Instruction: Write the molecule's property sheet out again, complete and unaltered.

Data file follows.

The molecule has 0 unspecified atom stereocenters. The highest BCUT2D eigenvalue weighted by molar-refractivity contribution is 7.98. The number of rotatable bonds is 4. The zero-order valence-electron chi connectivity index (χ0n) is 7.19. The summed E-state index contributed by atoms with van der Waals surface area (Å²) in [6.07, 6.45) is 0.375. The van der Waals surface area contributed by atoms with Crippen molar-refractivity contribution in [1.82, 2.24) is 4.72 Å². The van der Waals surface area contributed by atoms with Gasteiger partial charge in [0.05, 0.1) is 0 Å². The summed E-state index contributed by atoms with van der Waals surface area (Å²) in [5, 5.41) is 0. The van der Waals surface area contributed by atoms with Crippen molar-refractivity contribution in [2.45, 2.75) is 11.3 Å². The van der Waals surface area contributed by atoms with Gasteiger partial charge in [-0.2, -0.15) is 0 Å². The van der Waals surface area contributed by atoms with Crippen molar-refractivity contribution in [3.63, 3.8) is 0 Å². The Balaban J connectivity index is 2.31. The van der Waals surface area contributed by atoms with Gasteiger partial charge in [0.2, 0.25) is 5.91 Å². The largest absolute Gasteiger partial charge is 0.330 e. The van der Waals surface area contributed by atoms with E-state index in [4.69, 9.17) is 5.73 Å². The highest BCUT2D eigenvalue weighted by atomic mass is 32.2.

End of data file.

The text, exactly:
The molecule has 0 unspecified atom stereocenters. The highest BCUT2D eigenvalue weighted by molar-refractivity contribution is 7.98. The number of rotatable bonds is 4. The zero-order valence-electron chi connectivity index (χ0n) is 7.19. The summed E-state index contributed by atoms with van der Waals surface area (Å²) in [6.07, 6.45) is 0.375. The van der Waals surface area contributed by atoms with Crippen molar-refractivity contribution in [1.82, 2.24) is 4.72 Å². The van der Waals surface area contributed by atoms with Gasteiger partial charge in [0.05, 0.1) is 0 Å². The summed E-state index contributed by atoms with van der Waals surface area (Å²) in [5, 5.41) is 0. The van der Waals surface area contributed by atoms with Crippen molar-refractivity contribution in [2.45, 2.75) is 11.3 Å². The van der Waals surface area contributed by atoms with Gasteiger partial charge in [-0.2, -0.15) is 0 Å². The van der Waals surface area contributed by atoms with Crippen molar-refractivity contribution in [3.63, 3.8) is 0 Å². The Balaban J connectivity index is 2.31. The van der Waals surface area contributed by atoms with Gasteiger partial charge in [0.2, 0.25) is 5.91 Å². The largest absolute Gasteiger partial charge is 0.330 e. The van der Waals surface area contributed by atoms with E-state index in [4.69, 9.17) is 5.73 Å². The highest BCUT2D eigenvalue weighted by atomic mass is 32.2.